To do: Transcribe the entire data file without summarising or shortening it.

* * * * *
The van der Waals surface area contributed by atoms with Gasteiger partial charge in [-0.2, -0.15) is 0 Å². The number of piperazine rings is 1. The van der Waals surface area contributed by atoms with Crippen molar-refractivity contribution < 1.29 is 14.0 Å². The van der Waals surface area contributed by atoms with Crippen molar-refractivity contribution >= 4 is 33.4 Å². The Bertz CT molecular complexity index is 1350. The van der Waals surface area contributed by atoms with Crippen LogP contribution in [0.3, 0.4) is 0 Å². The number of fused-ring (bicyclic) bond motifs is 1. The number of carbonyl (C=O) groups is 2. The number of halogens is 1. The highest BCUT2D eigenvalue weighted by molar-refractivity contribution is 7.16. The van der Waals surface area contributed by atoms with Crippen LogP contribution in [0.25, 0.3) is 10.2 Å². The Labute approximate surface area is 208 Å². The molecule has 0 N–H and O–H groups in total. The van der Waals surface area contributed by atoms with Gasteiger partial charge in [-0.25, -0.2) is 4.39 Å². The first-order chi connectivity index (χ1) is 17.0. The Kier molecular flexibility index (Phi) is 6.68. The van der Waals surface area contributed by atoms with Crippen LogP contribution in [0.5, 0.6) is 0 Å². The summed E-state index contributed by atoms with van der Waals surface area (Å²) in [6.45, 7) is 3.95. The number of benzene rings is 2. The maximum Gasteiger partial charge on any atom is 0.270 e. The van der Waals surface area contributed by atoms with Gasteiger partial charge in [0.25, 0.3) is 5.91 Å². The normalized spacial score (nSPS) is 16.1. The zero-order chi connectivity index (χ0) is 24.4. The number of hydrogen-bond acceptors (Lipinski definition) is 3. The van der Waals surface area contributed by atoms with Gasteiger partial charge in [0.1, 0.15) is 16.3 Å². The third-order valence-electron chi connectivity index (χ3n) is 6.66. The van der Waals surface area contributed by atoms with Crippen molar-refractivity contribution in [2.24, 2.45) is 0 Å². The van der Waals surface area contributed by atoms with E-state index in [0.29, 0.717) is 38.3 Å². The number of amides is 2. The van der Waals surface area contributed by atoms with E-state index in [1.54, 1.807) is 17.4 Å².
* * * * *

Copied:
The van der Waals surface area contributed by atoms with Gasteiger partial charge in [-0.2, -0.15) is 0 Å². The number of piperazine rings is 1. The van der Waals surface area contributed by atoms with Crippen molar-refractivity contribution < 1.29 is 14.0 Å². The van der Waals surface area contributed by atoms with Crippen molar-refractivity contribution >= 4 is 33.4 Å². The Bertz CT molecular complexity index is 1350. The van der Waals surface area contributed by atoms with Crippen LogP contribution in [0.3, 0.4) is 0 Å². The number of fused-ring (bicyclic) bond motifs is 1. The number of carbonyl (C=O) groups is 2. The number of halogens is 1. The highest BCUT2D eigenvalue weighted by molar-refractivity contribution is 7.16. The van der Waals surface area contributed by atoms with Crippen LogP contribution in [0.25, 0.3) is 10.2 Å². The Labute approximate surface area is 208 Å². The molecule has 0 N–H and O–H groups in total. The van der Waals surface area contributed by atoms with Gasteiger partial charge in [-0.25, -0.2) is 4.39 Å². The first-order chi connectivity index (χ1) is 17.0. The Kier molecular flexibility index (Phi) is 6.68. The van der Waals surface area contributed by atoms with Crippen LogP contribution in [0.5, 0.6) is 0 Å². The summed E-state index contributed by atoms with van der Waals surface area (Å²) in [6.45, 7) is 3.95. The number of benzene rings is 2. The maximum Gasteiger partial charge on any atom is 0.270 e. The van der Waals surface area contributed by atoms with Gasteiger partial charge in [0.25, 0.3) is 5.91 Å². The normalized spacial score (nSPS) is 16.1. The zero-order chi connectivity index (χ0) is 24.4. The number of hydrogen-bond acceptors (Lipinski definition) is 3. The van der Waals surface area contributed by atoms with Gasteiger partial charge in [0.1, 0.15) is 16.3 Å². The third-order valence-electron chi connectivity index (χ3n) is 6.66. The van der Waals surface area contributed by atoms with Crippen molar-refractivity contribution in [2.24, 2.45) is 0 Å². The van der Waals surface area contributed by atoms with E-state index in [0.29, 0.717) is 38.3 Å². The number of amides is 2. The van der Waals surface area contributed by atoms with E-state index in [1.54, 1.807) is 17.4 Å².